Bill Doskoch: Media, BPS*, Film, Minutiae

Curated knowledge, trenchant insights & witty bon mots

Jon Stewart mixes it up a bit — good on him!

Since I sometimes make scornful posts about Jon Stewart’s occasionally milquetoasty interviews, I should say he acquitted himself well Thursday night with Christopher Hitchens (available on The Daily Show site under ‘celebrity interviews‘).

(Note: I didn’t see it live, but Stewart’s interview with Sen. Rick Santorum [available at the above link] was widely considered to be a low-water mark. Here’s how Stewart summarized the e-mail response from viewers : ” ‘It s-u-u-u-u-h-h-h—c-c-c-c-ked!!’ ” :) )

Hitchens is a so-called Liberal hawk who supports overthrowal of Saddam Hussein and invasion of Iraq.

He thought the U.S. coalition made a mistake in 1991 when it didn’t keep rolling right to Baghdad after it pushed Iraq out of Kuwait.

Hitchens also noted the United States Senate passed a bill in 1998 by a 98-0 margin calling for Hussein’s overthrowal.

“Help me understand why I am wrong about Iraq,” was Stewart’s opening bid. “I’m confused. I don’t know what ‘staying the course’ means. When he says this: ‘we’re going to fight them over there instead fightin’ them over here,’ … it wasn’t a nation that attacked us, it was an ideology.”

Hitchens said Bush contradicted himself with the ‘there or here’ statement, saying the war on terror is “either global or it isn’t. If the next bomb goes off in London, people say, ‘I thought we took care of that by fighting them there.’ That’s stupid.”

Stewart then noted that in terms of weapons of mass destruction, the greatest threats are from Iran and North Korea, while Saudi Arabia and Iran are two of the biggest supporters of terrorism (he forgot to mention the unfinished business in Afghanistan). “So why then, the urgency to go into Iraq?”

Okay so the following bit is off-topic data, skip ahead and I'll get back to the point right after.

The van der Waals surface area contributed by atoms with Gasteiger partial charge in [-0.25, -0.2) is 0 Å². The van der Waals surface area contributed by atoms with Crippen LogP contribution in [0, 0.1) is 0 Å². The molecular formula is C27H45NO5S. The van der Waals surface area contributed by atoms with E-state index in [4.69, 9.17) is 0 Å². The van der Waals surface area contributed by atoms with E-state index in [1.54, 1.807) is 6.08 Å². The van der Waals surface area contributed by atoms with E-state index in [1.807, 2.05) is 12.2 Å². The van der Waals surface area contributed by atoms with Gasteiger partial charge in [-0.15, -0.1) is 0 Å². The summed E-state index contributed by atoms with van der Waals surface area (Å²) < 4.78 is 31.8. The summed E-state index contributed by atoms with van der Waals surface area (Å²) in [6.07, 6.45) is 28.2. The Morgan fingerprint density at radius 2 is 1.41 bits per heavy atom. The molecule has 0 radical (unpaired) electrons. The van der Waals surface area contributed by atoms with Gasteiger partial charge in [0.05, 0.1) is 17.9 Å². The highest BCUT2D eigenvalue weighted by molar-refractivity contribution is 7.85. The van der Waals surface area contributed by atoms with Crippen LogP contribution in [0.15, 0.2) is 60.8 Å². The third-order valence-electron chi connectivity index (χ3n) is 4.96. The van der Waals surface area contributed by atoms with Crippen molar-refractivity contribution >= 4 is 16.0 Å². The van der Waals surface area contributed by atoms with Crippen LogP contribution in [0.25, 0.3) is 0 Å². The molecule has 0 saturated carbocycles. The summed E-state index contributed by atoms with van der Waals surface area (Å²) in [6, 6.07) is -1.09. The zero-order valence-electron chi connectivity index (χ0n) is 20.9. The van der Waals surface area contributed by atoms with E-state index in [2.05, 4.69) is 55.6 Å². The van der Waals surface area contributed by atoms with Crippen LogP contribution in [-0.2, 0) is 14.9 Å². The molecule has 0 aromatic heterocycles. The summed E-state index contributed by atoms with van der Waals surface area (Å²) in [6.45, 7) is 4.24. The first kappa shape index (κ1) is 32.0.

Hitchens said the mistake was to leave Saddam in power and let Iraq rot for nearly 12 years.

There were four conditions under which a country could be relieved of its sovereignty, Hitchens said:

– Repeated aggression against neighboring states

– Fooling around with the Non-Proliferation Treaty

– Harbouring gangsters

– Genocide

“Iraq had broken all four, more than once,” he said.

In the wake of that, the ‘regime change’ act was passed in 1998, and anyone opposed should have written their legislators and piped up then, he said.

“Here’s why we didn’t write: Because it was an obviously symbolic thing to do, and nobody here thought anybody would be crazy enough to get into the British and Churchillian method of ‘hey, let’s go into the Middle East and redraw the map the way we think it should be redrawn.’ What could happen then,” Stewart said.

Hitchens lost his train of thought, and Stewart helped him by saying, “You were saying to me that you agree that Bush is conducting this incompetently.” :^)

Actually, Hitchens said he agreed — “unfortunately, you go to war with the president you have” — although he thought Bush was right in the sense that the United States has deadly enemies.

“It’s wrong to say the cause of terrorism is our resistance to it, which is the root fallacy that is now being put around. If we weren’t mean to them, they wouldn’t be so mean to us. Absolute bullshit,” he said.

“I agree with all your premises, I disagree that going into Iraq was the way to (clarify?) things,” Stewart said.

Hitchens also said a major fallacy was “there wouldn’t be all these terrorists in Iraq if we hadn’t gone there. That’s capitulation.”

He mentioned that Abu Musab al-Zarqawi’s presence in Iraq predated the U.S. invasion.

Technically true, but he fled Afghanistan after a post-9/11 missile attack on his training camp (which wasn’t associated with al Qaeda) near Herat, which is itself near the border with Iran.